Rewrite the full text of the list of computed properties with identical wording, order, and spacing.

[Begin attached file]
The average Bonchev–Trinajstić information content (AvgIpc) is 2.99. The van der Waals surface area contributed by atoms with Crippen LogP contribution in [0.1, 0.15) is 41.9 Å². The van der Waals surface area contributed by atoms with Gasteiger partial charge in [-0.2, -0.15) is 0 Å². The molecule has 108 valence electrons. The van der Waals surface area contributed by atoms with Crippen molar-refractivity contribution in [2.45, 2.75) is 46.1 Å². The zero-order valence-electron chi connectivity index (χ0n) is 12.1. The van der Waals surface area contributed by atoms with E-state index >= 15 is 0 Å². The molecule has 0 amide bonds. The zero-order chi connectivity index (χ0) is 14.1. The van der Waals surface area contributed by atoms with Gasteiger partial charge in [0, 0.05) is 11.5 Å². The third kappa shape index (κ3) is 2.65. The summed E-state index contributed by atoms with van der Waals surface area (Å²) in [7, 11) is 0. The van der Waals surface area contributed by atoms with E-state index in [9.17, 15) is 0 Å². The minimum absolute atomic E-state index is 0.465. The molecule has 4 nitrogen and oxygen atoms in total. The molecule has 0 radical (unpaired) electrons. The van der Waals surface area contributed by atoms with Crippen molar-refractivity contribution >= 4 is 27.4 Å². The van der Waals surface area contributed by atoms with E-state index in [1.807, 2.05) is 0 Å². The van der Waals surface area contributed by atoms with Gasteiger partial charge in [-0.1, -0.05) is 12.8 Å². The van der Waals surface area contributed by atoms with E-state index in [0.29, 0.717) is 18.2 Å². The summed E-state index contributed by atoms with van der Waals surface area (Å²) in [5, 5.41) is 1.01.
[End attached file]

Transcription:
The average Bonchev–Trinajstić information content (AvgIpc) is 2.99. The van der Waals surface area contributed by atoms with Crippen LogP contribution in [0.1, 0.15) is 41.9 Å². The van der Waals surface area contributed by atoms with Gasteiger partial charge in [-0.2, -0.15) is 0 Å². The molecule has 108 valence electrons. The van der Waals surface area contributed by atoms with Crippen molar-refractivity contribution in [2.45, 2.75) is 46.1 Å². The zero-order valence-electron chi connectivity index (χ0n) is 12.1. The van der Waals surface area contributed by atoms with E-state index >= 15 is 0 Å². The molecule has 0 amide bonds. The zero-order chi connectivity index (χ0) is 14.1. The van der Waals surface area contributed by atoms with Gasteiger partial charge in [0, 0.05) is 11.5 Å². The third kappa shape index (κ3) is 2.65. The summed E-state index contributed by atoms with van der Waals surface area (Å²) in [7, 11) is 0. The van der Waals surface area contributed by atoms with E-state index in [9.17, 15) is 0 Å². The minimum absolute atomic E-state index is 0.465. The molecule has 4 nitrogen and oxygen atoms in total. The molecule has 0 radical (unpaired) electrons. The van der Waals surface area contributed by atoms with Crippen molar-refractivity contribution >= 4 is 27.4 Å². The van der Waals surface area contributed by atoms with E-state index in [1.807, 2.05) is 0 Å². The van der Waals surface area contributed by atoms with Gasteiger partial charge in [-0.1, -0.05) is 12.8 Å². The van der Waals surface area contributed by atoms with E-state index in [0.29, 0.717) is 18.2 Å². The summed E-state index contributed by atoms with van der Waals surface area (Å²) in [5, 5.41) is 1.01.